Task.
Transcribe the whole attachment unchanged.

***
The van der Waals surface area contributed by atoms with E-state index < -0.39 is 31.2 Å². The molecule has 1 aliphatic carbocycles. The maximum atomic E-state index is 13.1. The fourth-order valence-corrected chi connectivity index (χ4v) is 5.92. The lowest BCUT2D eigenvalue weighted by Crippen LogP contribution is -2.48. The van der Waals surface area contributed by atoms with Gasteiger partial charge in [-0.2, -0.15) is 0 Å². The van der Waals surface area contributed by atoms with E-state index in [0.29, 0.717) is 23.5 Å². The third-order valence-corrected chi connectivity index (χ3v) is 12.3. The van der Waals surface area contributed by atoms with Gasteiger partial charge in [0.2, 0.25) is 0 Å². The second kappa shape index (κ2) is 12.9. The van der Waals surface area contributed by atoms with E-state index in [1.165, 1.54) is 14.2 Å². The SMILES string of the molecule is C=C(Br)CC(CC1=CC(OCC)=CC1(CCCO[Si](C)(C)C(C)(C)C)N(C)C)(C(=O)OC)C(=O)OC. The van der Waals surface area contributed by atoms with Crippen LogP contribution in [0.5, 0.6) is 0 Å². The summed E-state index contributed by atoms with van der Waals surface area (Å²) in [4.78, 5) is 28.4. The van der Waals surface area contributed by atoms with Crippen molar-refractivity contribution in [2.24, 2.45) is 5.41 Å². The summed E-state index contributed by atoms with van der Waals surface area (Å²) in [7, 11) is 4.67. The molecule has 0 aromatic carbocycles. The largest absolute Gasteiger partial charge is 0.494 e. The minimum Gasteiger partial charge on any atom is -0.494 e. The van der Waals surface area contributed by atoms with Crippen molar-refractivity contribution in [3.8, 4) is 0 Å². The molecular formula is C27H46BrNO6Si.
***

The van der Waals surface area contributed by atoms with E-state index < -0.39 is 31.2 Å². The molecule has 1 aliphatic carbocycles. The maximum atomic E-state index is 13.1. The fourth-order valence-corrected chi connectivity index (χ4v) is 5.92. The lowest BCUT2D eigenvalue weighted by Crippen LogP contribution is -2.48. The van der Waals surface area contributed by atoms with Gasteiger partial charge in [-0.2, -0.15) is 0 Å². The van der Waals surface area contributed by atoms with E-state index in [0.29, 0.717) is 23.5 Å². The third-order valence-corrected chi connectivity index (χ3v) is 12.3. The van der Waals surface area contributed by atoms with Gasteiger partial charge in [0.2, 0.25) is 0 Å². The second kappa shape index (κ2) is 12.9. The van der Waals surface area contributed by atoms with E-state index in [1.165, 1.54) is 14.2 Å². The SMILES string of the molecule is C=C(Br)CC(CC1=CC(OCC)=CC1(CCCO[Si](C)(C)C(C)(C)C)N(C)C)(C(=O)OC)C(=O)OC. The van der Waals surface area contributed by atoms with Crippen LogP contribution in [0.5, 0.6) is 0 Å². The summed E-state index contributed by atoms with van der Waals surface area (Å²) in [4.78, 5) is 28.4. The van der Waals surface area contributed by atoms with Crippen molar-refractivity contribution in [2.24, 2.45) is 5.41 Å². The summed E-state index contributed by atoms with van der Waals surface area (Å²) in [7, 11) is 4.67. The molecule has 0 aromatic carbocycles. The largest absolute Gasteiger partial charge is 0.494 e. The minimum Gasteiger partial charge on any atom is -0.494 e. The van der Waals surface area contributed by atoms with Crippen molar-refractivity contribution in [3.8, 4) is 0 Å². The molecular formula is C27H46BrNO6Si.